Raising Tiger Cubs

Raising Cubs - Page 1&2: Mortality & General Safety | 3,4&5: Learning To Hunt

Females survive more frequently than males as they are less adventurous. Young males grow faster and by the time they are a year old are noticeably bigger than females. Along with this they become much bolder, often spending entire days alone. Amongst any litter one cub always emerges as the most dominant. This cub will eat first at a kill and be more outgoing than its siblings. The bolder the cub the more likely it is to come into contact with dangers which may cause injury or death. 


Though it is common for tigers to have pests like tapeworms and ticks these do not seem to cause any problem, either in cubs or adults.

The tigress and cleanliness:

Tigers are extremely clean animals and never take meat inside their dens. They constantly clean their cubs and themselves by licking; this removes all traces of blood.

When a tigress needs to urinate or defecate she will leave the den and move a good distance away. By these instinctive actions unnecessary health risks are reduced.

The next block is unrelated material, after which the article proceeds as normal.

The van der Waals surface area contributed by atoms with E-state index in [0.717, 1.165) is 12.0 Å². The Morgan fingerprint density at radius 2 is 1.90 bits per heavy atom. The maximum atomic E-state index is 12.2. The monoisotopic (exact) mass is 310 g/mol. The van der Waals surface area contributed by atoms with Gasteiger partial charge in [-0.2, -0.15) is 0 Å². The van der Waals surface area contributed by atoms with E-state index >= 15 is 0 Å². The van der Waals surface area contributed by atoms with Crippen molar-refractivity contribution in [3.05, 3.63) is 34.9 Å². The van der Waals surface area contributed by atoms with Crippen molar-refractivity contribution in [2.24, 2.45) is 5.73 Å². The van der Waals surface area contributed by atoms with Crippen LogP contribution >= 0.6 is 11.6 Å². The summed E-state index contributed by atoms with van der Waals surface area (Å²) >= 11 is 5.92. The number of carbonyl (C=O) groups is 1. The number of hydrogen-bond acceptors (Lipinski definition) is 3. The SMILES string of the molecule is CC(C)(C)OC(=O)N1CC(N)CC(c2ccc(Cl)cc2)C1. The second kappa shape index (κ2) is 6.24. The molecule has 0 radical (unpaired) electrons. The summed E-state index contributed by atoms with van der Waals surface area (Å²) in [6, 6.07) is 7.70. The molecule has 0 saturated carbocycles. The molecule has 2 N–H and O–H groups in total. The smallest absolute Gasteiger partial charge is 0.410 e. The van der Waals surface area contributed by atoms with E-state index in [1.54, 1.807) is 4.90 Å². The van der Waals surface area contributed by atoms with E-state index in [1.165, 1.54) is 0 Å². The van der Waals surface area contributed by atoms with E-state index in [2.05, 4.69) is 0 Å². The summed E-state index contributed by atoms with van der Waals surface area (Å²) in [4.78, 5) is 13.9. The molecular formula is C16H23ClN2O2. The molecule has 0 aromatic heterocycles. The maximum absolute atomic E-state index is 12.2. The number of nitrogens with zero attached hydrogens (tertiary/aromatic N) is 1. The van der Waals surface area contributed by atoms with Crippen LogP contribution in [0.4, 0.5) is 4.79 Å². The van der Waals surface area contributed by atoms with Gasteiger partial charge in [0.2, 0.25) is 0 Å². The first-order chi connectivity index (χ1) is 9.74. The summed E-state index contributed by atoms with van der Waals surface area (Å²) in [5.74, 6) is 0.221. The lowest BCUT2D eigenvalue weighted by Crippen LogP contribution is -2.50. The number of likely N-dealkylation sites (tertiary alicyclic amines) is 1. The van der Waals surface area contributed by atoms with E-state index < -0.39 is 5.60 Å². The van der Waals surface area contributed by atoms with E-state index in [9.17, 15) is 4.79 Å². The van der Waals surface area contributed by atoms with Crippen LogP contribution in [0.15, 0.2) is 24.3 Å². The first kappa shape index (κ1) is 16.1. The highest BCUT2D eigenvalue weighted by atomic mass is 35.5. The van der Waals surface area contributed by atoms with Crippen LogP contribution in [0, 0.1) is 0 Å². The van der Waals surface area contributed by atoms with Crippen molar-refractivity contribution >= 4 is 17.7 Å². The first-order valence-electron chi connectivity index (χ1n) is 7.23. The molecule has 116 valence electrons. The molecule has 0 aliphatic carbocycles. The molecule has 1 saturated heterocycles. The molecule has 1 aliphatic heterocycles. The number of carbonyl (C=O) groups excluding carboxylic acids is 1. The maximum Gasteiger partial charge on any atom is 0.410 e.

Carrying tiger cubs:

To help ensure the safety of the cubs a female will often move her young to a new den. Until they are able to follow her, she will carry them between her canines and molars using the loose skin on their necks and part of the head.

During transportation, the cubs neither wriggle, nor make a sound (22 kb). A crying cub could attract a predator, or their father, who may attempt to kill them.

This would be one of the worst possible time for a human to cross the path of a tiger. They are very protective of their cubs and most attacks on people are a result of someone surprising a tigress with cubs.         

Raising Cubs - Page 1&2: Mortality & General Safety | 3,4&5: Learning To Hunt

Mating | Early Days | Raising Cubs | Hunting & Captive Feeding | Water Play | Sleeping | Tree Climbing
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Photography With Thanks To Denise McQuillen (Photo 1)
Lisa Purcell (Photo 2)
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